‘Eh?-I?’ Audio Journal 20171228-0720

Robi’s first entry into his Audio Journal suggests he might not be who he thought he was the day before. Look up posts in the Eh? I? category to find out more about who or what Robi is becoming, and the increasingly dysfunctional, dystopian world he’s spiralling into. If you want to follow Robi’s unravelling, visit my contact page and choose your mode.

‘Eh? I?’ What’s in a title

It’s hard to write speculative, dystopian fiction without sounding alarmist, preachy or inauthentic. Am I overstating the concerns people should have about the future as it’s unfolding? Making the narrative too abstract and detached for the sake of the all-important message I want to deliver, and thus defeating the very purpose of weaving complex themes into fiction? Or – worst of all – am I exaggerating for the sake of adding dramatic tension and effects to a novel that doesn’t really have anything socially relevant to say?

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The Fifth ‘W’ is ‘Y’

‘I used to study philosophy in the hopes of achieving certainty; now I am intent on making sense of the uncertainty…’

Indexing my journal, I sometimes come across entries that make me wonder: ‘Who the heck do I think I am?’

Being of a philosophical bent, I am putting together an annotated ‘Table of Contents‘ mapping my disjointed thoughts. Eventually I hope to make this the framework of a twisted introspective-extroverted amble titled, you guessed it, Out of Bounds: The Fiction of Philosophy.

Bare metal consciousness

For days now I have been trying to comprehend the meaning of Hurssel’s ‘epoché’. I still don’t have a confident grasp of the process, and do not even know if my understanding in any way matches what he intended. But a sense, useful to a searcher, coalesced this morning into breathtaking focus.

Starting from his notion of ‘bracketing’ or suspending our ‘presuppositions’ surrounding sensory data I am reminded that:

  • Sense experiences are simple and immediate;
  • The five senses are separate and distinct;
  • Sensory data is fundamental to our notion of time, as time is essential to the interpretation of sense data.

The implications of these rather obvious premises intrigue me. Even before following through with them, I can see they place me on the threshold of a paradigm shift. Things get even more delightfully precarious when I cross reference the reality of my version of epoché with my previously adopted schemata of the four aspects of human consciousness – the physical, emotional, intellectual and spiritual.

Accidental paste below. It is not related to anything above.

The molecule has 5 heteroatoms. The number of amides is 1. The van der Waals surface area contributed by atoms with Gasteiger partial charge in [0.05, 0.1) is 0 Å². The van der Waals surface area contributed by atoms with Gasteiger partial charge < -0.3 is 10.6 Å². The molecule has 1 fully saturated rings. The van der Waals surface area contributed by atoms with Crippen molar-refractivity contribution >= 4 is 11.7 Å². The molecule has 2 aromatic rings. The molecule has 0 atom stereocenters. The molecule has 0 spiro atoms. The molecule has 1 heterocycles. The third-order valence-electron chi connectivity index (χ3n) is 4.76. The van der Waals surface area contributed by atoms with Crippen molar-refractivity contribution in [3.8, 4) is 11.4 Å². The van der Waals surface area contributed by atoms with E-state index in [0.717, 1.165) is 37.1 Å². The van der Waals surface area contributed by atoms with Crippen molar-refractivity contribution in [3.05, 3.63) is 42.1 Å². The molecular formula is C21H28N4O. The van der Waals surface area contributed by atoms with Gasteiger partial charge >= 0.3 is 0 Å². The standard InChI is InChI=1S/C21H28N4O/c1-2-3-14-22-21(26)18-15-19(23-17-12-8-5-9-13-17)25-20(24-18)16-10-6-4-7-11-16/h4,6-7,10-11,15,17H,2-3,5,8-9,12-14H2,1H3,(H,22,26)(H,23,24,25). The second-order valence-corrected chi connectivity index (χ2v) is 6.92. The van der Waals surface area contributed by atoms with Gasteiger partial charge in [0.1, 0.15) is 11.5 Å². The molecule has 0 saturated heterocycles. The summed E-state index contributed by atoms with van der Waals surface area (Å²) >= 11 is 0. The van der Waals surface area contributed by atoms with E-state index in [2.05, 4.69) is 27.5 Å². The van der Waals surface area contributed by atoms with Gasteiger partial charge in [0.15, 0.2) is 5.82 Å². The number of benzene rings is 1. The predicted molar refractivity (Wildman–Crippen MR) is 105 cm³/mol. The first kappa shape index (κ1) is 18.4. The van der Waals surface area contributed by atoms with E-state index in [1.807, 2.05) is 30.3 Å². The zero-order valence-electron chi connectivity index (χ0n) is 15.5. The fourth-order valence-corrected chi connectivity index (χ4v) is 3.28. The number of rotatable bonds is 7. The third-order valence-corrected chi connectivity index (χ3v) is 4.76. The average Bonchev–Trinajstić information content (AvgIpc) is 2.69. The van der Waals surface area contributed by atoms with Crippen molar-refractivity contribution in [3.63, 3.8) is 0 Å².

This combined perspective on being reveals a rich, meaningful, exciting philosophical framework, which will be a background element of my literary development and exploration from now on.

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Inhumanity at its worst

Image from the Gallus Domestics show by Diana Durrand

There are no words to adequately describe the inhumane behaviour of a group of men whose job it was to round up for slaughter a flock of ‘free run’ chickens in a Fraser Valley barn this week. Heartless, cruel and stupid will have to do.

But after we’ve tried to make ourselves feel a little better about being homo sapiens by expressing our outrage, we have to ask the same question SPCA animal welfare specialist Geoff Urton posed: “Why are these people abusing these animals in the first place? … There’s a fundamental disrespect for animals,” he said. “These workers need to see that these are living things that are capable of suffering.”

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Does secular humanism have anything positive to say?

I joined a secular humanist society here in B.C. hoping to find some kindred spirits; got tired of all the ranting and railing against Christianity and let the connection lapse.

But the experience reminded me of a couple of things. First, praying still has its place in our world. I pray all the time… to my fellow humans, hoping they will embrace more humane ways and learn to enjoy the beauty of this planet we share; to flowers for growing, and bees for pollinating, and seeds for germinating; to dogs for being dogs; to those closest to me and all around me to fulfill themselves in loving, meaningful ways.

Second, humanity has gone through many stages as consciousness unfolding in this universe, belief in gods of one form or another among them. Without those previous stages – including Christianity, paganism, Islam, the fabulous cave art of Altamira – our current belief in science would never have manifested. We’d still be sleeping in trees at night praying not to become the prey of the magnificent saber toothed tigers lurking down there on the forest floor.

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